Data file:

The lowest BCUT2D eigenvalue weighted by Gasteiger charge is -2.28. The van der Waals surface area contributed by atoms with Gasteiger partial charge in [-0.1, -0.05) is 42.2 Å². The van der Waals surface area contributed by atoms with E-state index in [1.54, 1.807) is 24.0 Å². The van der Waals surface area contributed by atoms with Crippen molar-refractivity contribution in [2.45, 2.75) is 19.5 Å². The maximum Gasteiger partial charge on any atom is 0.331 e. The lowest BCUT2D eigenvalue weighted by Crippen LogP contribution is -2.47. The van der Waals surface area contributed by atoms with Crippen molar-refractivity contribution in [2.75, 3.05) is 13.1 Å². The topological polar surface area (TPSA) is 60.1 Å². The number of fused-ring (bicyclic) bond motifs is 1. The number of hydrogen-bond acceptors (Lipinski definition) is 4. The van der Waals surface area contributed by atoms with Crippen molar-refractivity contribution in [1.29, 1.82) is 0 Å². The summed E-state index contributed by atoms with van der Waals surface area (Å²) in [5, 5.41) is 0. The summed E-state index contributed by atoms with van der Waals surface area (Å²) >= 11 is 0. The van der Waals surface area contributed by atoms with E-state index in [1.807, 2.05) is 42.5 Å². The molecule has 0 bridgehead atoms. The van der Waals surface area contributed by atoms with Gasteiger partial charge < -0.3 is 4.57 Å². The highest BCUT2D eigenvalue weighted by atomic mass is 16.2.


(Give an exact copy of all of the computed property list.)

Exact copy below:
The lowest BCUT2D eigenvalue weighted by Gasteiger charge is -2.28. The van der Waals surface area contributed by atoms with Gasteiger partial charge in [-0.1, -0.05) is 42.2 Å². The van der Waals surface area contributed by atoms with E-state index in [1.54, 1.807) is 24.0 Å². The van der Waals surface area contributed by atoms with Crippen molar-refractivity contribution in [2.45, 2.75) is 19.5 Å². The maximum Gasteiger partial charge on any atom is 0.331 e. The lowest BCUT2D eigenvalue weighted by Crippen LogP contribution is -2.47. The van der Waals surface area contributed by atoms with Crippen molar-refractivity contribution in [2.75, 3.05) is 13.1 Å². The topological polar surface area (TPSA) is 60.1 Å². The number of fused-ring (bicyclic) bond motifs is 1. The number of hydrogen-bond acceptors (Lipinski definition) is 4. The van der Waals surface area contributed by atoms with Crippen molar-refractivity contribution in [1.29, 1.82) is 0 Å². The summed E-state index contributed by atoms with van der Waals surface area (Å²) in [5, 5.41) is 0. The summed E-state index contributed by atoms with van der Waals surface area (Å²) >= 11 is 0. The van der Waals surface area contributed by atoms with E-state index in [1.807, 2.05) is 42.5 Å². The molecule has 0 bridgehead atoms. The van der Waals surface area contributed by atoms with Gasteiger partial charge < -0.3 is 4.57 Å². The highest BCUT2D eigenvalue weighted by atomic mass is 16.2.